The study of early Judaism and early Christianity has been revolutionised by new evidence from a host of sources: the Dead Sea Scrolls, the Pseudepigrapha, the New Testament Apocrypha, the Nag Hammadi writings and related texts, and new papyrus and amulet discoveries. Now scholars have entered the "next generationA of scholarship, where these bodies of evidence are appreciated in conversation with each other and within the contexts of the wider Jewish, Christian, and Greco-Roman cultures from the fourth century BCE to the fourth century CE.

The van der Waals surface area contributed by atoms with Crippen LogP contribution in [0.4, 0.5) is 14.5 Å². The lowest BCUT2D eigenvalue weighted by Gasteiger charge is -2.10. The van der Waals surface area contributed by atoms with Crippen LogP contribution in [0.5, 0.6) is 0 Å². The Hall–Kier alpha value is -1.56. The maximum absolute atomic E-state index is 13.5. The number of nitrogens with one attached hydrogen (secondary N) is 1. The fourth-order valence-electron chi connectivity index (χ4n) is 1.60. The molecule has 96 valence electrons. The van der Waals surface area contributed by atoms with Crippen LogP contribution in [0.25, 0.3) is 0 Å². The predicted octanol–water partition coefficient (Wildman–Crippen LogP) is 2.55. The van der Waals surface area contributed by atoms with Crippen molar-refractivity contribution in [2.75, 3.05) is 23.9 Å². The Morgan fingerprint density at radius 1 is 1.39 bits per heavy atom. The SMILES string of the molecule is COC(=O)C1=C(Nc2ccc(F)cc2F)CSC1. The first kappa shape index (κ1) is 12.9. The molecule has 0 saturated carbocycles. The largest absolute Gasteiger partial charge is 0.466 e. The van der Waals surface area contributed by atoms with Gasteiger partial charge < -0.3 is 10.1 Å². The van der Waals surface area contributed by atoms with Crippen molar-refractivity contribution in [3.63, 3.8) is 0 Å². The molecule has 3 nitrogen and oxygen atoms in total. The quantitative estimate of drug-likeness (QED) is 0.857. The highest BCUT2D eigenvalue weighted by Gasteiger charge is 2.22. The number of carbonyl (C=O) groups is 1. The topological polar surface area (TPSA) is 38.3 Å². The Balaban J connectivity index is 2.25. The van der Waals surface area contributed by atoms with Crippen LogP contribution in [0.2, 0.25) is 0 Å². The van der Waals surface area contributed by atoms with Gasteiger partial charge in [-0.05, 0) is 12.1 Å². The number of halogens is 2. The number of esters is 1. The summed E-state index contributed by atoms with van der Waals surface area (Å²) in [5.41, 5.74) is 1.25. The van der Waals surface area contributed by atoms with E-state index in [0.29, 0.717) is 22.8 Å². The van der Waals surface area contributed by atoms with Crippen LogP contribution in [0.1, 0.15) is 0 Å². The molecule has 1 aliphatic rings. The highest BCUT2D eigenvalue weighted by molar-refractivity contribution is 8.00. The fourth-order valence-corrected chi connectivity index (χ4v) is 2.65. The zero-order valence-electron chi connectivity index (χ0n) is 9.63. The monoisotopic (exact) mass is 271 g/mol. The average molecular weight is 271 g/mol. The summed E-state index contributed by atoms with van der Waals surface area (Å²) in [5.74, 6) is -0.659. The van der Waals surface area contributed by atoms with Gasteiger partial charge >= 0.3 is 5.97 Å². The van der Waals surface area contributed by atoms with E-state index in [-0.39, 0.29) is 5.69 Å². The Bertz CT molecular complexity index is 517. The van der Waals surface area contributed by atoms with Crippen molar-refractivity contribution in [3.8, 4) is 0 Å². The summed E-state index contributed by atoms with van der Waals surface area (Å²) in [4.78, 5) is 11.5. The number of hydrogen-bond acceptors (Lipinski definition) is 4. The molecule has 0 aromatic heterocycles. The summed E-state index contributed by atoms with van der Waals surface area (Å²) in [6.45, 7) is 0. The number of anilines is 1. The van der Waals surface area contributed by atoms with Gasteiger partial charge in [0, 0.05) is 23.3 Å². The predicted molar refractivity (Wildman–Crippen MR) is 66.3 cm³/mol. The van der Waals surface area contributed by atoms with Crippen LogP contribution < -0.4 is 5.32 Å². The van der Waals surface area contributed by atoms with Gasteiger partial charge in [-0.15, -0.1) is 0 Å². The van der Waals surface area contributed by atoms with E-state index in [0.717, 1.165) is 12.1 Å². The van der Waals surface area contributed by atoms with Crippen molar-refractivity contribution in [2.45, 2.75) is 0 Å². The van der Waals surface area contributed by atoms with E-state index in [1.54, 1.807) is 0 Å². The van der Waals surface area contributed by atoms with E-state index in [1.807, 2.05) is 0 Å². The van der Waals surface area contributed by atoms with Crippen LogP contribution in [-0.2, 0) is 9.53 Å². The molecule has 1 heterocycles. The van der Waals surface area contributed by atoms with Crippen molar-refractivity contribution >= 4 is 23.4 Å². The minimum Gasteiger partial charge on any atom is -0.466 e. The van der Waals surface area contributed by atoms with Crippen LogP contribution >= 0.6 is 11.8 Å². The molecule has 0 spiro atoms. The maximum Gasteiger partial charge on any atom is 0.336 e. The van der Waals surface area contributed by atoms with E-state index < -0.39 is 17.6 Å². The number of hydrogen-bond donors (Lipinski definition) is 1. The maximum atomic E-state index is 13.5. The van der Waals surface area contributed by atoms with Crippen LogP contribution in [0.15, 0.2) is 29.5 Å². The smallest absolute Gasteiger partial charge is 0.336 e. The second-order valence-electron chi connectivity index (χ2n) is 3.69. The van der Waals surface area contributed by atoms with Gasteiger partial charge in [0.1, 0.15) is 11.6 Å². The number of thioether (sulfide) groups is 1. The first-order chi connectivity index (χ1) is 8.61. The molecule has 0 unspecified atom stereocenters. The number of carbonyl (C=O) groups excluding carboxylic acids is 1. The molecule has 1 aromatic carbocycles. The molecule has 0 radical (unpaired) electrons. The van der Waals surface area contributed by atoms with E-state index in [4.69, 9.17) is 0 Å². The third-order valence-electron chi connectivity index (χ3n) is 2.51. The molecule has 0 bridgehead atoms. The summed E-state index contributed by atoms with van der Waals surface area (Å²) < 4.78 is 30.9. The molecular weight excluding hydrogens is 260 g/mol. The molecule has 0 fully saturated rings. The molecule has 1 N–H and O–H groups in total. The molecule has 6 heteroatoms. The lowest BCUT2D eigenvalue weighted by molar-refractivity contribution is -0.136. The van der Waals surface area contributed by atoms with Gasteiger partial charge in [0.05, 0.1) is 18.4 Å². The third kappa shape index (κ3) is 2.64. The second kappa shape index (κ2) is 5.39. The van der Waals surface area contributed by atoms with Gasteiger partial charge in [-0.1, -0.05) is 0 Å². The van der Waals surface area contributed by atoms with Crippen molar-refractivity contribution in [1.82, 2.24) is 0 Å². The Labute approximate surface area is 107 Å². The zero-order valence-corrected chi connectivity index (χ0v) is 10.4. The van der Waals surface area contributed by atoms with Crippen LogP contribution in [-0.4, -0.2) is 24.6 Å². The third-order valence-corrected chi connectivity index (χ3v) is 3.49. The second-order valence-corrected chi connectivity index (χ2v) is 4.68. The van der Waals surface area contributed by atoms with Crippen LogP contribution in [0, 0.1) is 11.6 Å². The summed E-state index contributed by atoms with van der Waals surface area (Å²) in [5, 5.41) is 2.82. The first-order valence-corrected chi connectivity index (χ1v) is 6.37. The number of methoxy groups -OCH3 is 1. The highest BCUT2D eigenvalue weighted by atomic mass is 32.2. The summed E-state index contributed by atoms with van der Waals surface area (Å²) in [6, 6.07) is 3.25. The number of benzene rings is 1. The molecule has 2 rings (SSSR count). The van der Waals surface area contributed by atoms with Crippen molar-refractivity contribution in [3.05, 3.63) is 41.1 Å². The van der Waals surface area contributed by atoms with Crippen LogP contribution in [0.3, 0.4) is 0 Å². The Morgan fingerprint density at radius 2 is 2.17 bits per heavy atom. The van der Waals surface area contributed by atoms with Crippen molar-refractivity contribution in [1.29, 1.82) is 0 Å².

This volume features chapters from leading scholars who approach the study of early Judaism and early Christianity from this synthetic approach. The chapters engage in an inter-generational and international dialogue among the past, present and future generations of scholars, and also among European, North-American, African and South-American scholars and their various methodologies and approaches A?- linguistic, historical or comparative. Among the chapters are contributions by Professors James Charlesworth (Princeton), AndrA(c) GagnA(c) (Concordia) and Loren Stuckenbruck (Munich), as well as papers from researchers from North America, Europe, South America and Africa.